Filner, Fletcher Break Bread Together

Elections

Filner, Fletcher Break Bread Together

The two mayoral candidates, and their significant others, had dinner in Little Italy last month. They said it reflects their burgeoning friendship.

On a Sunday night in mid-April, two men who want to be San Diego’s next mayor went to Zia’s Bistro in Little Italy to have dinner together.

The meal culminated what by that point had been 10 months of campaigning for Democratic Congressman Bob Filner and independent Assemblyman Nathan Fletcher. They didn’t know each other before last June. Since then, they have appeared side-by-side dozens of times at community meetings, forums and debates, often the only two of the four major candidates who would show up.

Filner’s fiancée, Bronwyn Ingram, suggested they have dinner with Fletcher and his wife, Mindy.

“We’ve become friends,” Filner said.

It’s a relationship you can see every time Filner and Fletcher are together. They whisper back and forth and make each other laugh. And now that they’ve been on the trail together for so long, they can finish each other’s sentences.

“We almost have a standup comedy routine,” Filner said. “I said at one thing, ‘Nathan you forgot to tell this story.’ And he said, ‘Oh yeah let me tell it.’ I said, ‘No, I’m going to tell it.’ People like it. I think. I may read the audience wrong. But they like the fact that we’re not going after each other, that we like each other. We even tell jokes.”

Filner picked the restaurant. Zia’s is one of his favorites. The chef always makes Filner something off the menu: pasta with garlic and oil.

Filner said he didn’t remember what Fletcher ordered, (it was lasagna), but the congressman joked that the choice seemed “strange” to him.

“It didn’t seem in character for a Marine,” Filner said.

Told Filner’s quip, Fletcher replied: “There was no MREs there, no meals, ready-to-eat.”

The dinner discussion, they said, centered on the diverse experiences they’ve had. Filner talked about his time in Congress and fighting in the civil rights movement. Fletcher discussed his time in the military. They talked about how hard it was for politicians’ significant others. They brought up their mayoral rival, City Councilman Carl DeMaio, who leads both of them in the polls.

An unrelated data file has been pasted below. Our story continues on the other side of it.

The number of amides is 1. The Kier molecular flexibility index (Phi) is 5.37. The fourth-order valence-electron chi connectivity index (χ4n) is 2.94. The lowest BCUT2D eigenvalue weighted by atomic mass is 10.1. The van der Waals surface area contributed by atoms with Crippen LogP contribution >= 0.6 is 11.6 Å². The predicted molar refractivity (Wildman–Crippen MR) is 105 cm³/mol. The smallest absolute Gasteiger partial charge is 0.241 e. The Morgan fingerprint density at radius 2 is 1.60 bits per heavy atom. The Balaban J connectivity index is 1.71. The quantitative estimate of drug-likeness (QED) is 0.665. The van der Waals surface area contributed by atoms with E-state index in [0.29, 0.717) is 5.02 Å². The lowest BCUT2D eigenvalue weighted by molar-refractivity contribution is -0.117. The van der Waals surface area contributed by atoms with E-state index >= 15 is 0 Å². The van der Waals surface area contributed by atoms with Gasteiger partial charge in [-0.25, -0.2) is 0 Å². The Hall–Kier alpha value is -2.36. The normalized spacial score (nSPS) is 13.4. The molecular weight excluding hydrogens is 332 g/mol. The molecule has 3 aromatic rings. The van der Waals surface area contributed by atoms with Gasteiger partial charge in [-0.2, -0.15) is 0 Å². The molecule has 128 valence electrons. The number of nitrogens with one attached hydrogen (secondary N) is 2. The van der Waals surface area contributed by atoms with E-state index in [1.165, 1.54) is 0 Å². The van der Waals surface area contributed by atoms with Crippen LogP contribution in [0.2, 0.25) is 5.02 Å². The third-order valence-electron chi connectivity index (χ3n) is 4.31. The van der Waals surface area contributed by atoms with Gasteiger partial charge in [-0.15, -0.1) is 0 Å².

Since their dinner, it’s become increasingly likely that either Filner or Fletcher will be the one facing DeMaio in the November general election. And the difference between them will be thinner than many had expected at the outset.

Filner, the Democrat in the race, has admitted that he underestimated Fletcher. But Filner also is benefitting from the barrage of advertisements DeMaio is leveling at Fletcher that attack the assemblyman’s lack of liberal credentials. DeMaio knows that a DeMaio-Filner runoff is much more favorable to him than DeMaio-Fletcher.

Whichever one doesn’t make out of the primary still might get a job. At debates, the 69-year-old Filner has attempted to magnify the 35-year-old Fletcher’s inexperience by jokingly offering Fletcher work in his administration. Fletcher, Filner says, could be his “czar of innovation,” for instance.

But Filner says he’s serious. He would hire him. Fletcher said he’d find a job for Filner, too.

“If I was mayor, I would absolutely try to find some way to keep him involved,” Fletcher said.

Though they may be friends now and work together in the future, one bit of formality remained when their dinner ended last month. They split the check.

Liam Dillon is a news reporter for Voice of San Diego. He covers San Diego City Hall, the 2012 mayor’s race and big building projects. What should he write about next?

Please contact him directly at liam.dillon@voiceofsandiego.org or 619.550.5663.

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